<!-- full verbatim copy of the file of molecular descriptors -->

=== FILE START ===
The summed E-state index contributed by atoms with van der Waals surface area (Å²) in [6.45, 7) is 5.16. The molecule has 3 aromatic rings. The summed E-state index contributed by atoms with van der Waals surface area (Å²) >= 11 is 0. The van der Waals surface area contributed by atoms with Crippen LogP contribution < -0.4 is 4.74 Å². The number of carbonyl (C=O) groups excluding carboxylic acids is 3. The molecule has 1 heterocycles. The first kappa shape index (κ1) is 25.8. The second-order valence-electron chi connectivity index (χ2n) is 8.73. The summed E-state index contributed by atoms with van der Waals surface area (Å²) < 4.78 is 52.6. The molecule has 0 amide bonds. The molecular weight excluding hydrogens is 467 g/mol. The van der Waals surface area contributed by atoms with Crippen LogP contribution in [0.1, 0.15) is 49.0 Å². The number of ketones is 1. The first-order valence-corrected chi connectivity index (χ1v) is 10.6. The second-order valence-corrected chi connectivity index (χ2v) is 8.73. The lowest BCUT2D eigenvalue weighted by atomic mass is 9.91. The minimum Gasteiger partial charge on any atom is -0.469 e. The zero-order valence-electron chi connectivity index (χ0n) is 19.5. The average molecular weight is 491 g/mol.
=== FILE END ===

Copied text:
The summed E-state index contributed by atoms with van der Waals surface area (Å²) in [6.45, 7) is 5.16. The molecule has 3 aromatic rings. The summed E-state index contributed by atoms with van der Waals surface area (Å²) >= 11 is 0. The van der Waals surface area contributed by atoms with Crippen LogP contribution < -0.4 is 4.74 Å². The number of carbonyl (C=O) groups excluding carboxylic acids is 3. The molecule has 1 heterocycles. The first kappa shape index (κ1) is 25.8. The second-order valence-electron chi connectivity index (χ2n) is 8.73. The summed E-state index contributed by atoms with van der Waals surface area (Å²) < 4.78 is 52.6. The molecule has 0 amide bonds. The molecular weight excluding hydrogens is 467 g/mol. The van der Waals surface area contributed by atoms with Crippen LogP contribution in [0.1, 0.15) is 49.0 Å². The number of ketones is 1. The first-order valence-corrected chi connectivity index (χ1v) is 10.6. The second-order valence-corrected chi connectivity index (χ2v) is 8.73. The lowest BCUT2D eigenvalue weighted by atomic mass is 9.91. The minimum Gasteiger partial charge on any atom is -0.469 e. The zero-order valence-electron chi connectivity index (χ0n) is 19.5. The average molecular weight is 491 g/mol.